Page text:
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A Misleading Cold War Analogy

Don’t count on containing Iran.

Feb 17, 2014, Vol. 19, No. 22 • By ELLIOTT ABRAMS
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Such clarity is entirely missing from the Obama administration’s approach to Iran, and has been since the Iranian people rose up in June 2009 and were greeted by American hesitancy and silence. Today we have instead what Ray Takeyh has called “the Rouhani narrative”: the administration’s explanation that Rouhani and his crowd are moderates whom we must strengthen by entering into agreements that lessen sanctions and make compromises on the nuclear file. Build them up, the argument goes, or the Revolutionary Guards and the supreme leader will get tired of them and throw them out.

The lessons of the Cold War teach that this is entirely wrong. First, there’s precious little evidence that people like Rouhani and Zarif are “moderates,” in the sense that they lean our way on human rights issues, Syria, or the nuclear weapons program. During Zarif’s recent visit to Beirut he laid a wreath at the grave of the terrorist Imad Mughniyeh, who was responsible for killing more Americans than any terrorists before 9/11. That’s moderation? Second, we do not strengthen such reformist voices as exist when we appear weak. The best argument such “moderates”—if they exist—could make is that aggressive actions in Syria or support for terror overseas or refusal to compromise on nukes are dangerous for Iran and threaten its security interests. When we act in ways that undermine this argument and suggest that we will do anything to avoid a confrontation, we strengthen the hardest of hardliners. When President Obama reversed himself on Syria, does anyone think Iranian “moderates” were strengthened—or instead the regime elements saying, “Press on, they are weak, they will get out of our way”? The best gifts Reagan gave those Russians who were really reformers were rising American defense budgets, support for rebels confronting Soviet-backed regimes in places like Afghanistan and Nicaragua, and the endless ideological warfare against communism.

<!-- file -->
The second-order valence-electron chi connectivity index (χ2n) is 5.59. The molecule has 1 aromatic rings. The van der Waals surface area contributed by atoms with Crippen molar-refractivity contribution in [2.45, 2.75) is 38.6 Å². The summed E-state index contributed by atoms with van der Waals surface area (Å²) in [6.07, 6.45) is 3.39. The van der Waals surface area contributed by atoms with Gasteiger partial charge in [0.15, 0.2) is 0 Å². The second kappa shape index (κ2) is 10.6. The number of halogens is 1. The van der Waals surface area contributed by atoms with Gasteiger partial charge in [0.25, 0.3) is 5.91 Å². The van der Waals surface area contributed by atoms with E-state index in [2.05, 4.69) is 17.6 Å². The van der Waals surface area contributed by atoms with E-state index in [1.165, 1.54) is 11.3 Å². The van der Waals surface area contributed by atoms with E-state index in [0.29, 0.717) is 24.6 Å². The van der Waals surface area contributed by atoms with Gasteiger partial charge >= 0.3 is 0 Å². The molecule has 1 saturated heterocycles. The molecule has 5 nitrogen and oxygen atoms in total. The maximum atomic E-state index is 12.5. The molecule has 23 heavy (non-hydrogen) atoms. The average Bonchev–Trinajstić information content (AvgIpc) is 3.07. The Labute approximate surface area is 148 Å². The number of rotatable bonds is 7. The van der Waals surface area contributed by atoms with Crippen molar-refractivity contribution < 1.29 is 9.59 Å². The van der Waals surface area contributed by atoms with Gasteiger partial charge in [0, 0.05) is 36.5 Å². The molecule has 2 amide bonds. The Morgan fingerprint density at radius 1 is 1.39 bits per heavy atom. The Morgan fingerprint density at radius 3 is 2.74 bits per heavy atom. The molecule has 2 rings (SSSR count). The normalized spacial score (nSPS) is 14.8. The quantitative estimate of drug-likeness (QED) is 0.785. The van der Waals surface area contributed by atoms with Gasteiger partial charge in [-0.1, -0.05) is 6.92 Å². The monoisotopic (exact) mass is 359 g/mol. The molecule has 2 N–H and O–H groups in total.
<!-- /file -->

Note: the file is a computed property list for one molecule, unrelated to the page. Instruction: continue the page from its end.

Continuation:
The lesson is not that an American or Israeli attack on Iran is inevitable or preferable, only that the way to avoid it is clear thinking, a forceful diplomatic, economic, and ideological stand against the regime at home—and a military pushback against its adventurism abroad. Facing the Obama administration, Iran circa 2014 seems less like the Soviet Union of 1982 under the aging Brezhnev facing Reagan’s defense budgets and his ideological clarity than it does the Soviet Union acting in Angola, Nicaragua, and Afghanistan in 1979 and facing a Jimmy Carter who urged us to get over our inordinate fear of communism.

But after Carter came Reagan, the argument continues; doesn’t that teach us to wait, if necessary for another president and a new foreign policy? If we are confident Iran will not cross the nuclear finish line, perhaps. But 2017 is far away; from the Soviet invasion of Afghanistan to the presidential election of 1980 was only 10 months. If 2017 may be too late, if Iran will reach a nuclear capability far sooner, erroneous lessons from the Cold War offer no comfort. Reagan did not wait out the Soviets, he beat them. We have no such strategy now toward Iran.

Elliott Abrams is a senior fellow for Middle Eastern studies at the Council on Foreign Relations and author of Tested by Zion: The Bush Administration and the Israeli-Palestinian Conflict.

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